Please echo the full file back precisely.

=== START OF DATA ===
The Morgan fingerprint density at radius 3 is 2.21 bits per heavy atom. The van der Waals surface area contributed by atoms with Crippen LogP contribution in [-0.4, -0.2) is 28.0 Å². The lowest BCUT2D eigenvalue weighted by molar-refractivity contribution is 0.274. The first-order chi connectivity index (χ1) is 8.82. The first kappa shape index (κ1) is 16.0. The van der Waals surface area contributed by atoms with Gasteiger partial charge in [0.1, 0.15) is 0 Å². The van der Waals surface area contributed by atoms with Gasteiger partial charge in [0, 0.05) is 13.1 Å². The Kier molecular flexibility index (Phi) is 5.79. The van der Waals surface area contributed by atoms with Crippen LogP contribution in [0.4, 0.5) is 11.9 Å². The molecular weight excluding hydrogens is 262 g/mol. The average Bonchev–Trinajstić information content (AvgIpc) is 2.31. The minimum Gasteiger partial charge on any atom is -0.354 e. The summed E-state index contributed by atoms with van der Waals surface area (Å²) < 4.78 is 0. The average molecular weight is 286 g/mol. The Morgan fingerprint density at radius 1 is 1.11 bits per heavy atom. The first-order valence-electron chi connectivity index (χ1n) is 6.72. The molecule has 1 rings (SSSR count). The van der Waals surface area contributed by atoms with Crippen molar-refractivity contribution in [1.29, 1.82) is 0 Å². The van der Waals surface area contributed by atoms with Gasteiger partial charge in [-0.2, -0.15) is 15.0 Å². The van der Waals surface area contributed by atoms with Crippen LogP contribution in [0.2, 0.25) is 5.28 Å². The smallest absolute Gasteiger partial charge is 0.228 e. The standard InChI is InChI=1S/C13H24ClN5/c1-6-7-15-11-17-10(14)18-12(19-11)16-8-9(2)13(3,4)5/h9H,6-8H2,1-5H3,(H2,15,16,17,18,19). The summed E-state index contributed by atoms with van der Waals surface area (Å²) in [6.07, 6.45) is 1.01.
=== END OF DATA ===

The Morgan fingerprint density at radius 3 is 2.21 bits per heavy atom. The van der Waals surface area contributed by atoms with Crippen LogP contribution in [-0.4, -0.2) is 28.0 Å². The lowest BCUT2D eigenvalue weighted by molar-refractivity contribution is 0.274. The first-order chi connectivity index (χ1) is 8.82. The first kappa shape index (κ1) is 16.0. The van der Waals surface area contributed by atoms with Gasteiger partial charge in [0.1, 0.15) is 0 Å². The van der Waals surface area contributed by atoms with Gasteiger partial charge in [0, 0.05) is 13.1 Å². The Kier molecular flexibility index (Phi) is 5.79. The van der Waals surface area contributed by atoms with Crippen LogP contribution in [0.4, 0.5) is 11.9 Å². The molecular weight excluding hydrogens is 262 g/mol. The average Bonchev–Trinajstić information content (AvgIpc) is 2.31. The minimum Gasteiger partial charge on any atom is -0.354 e. The summed E-state index contributed by atoms with van der Waals surface area (Å²) < 4.78 is 0. The average molecular weight is 286 g/mol. The Morgan fingerprint density at radius 1 is 1.11 bits per heavy atom. The first-order valence-electron chi connectivity index (χ1n) is 6.72. The molecule has 1 rings (SSSR count). The van der Waals surface area contributed by atoms with Crippen molar-refractivity contribution in [1.29, 1.82) is 0 Å². The van der Waals surface area contributed by atoms with Gasteiger partial charge in [-0.2, -0.15) is 15.0 Å². The van der Waals surface area contributed by atoms with Crippen LogP contribution in [0.2, 0.25) is 5.28 Å². The smallest absolute Gasteiger partial charge is 0.228 e. The standard InChI is InChI=1S/C13H24ClN5/c1-6-7-15-11-17-10(14)18-12(19-11)16-8-9(2)13(3,4)5/h9H,6-8H2,1-5H3,(H2,15,16,17,18,19). The summed E-state index contributed by atoms with van der Waals surface area (Å²) in [6.07, 6.45) is 1.01.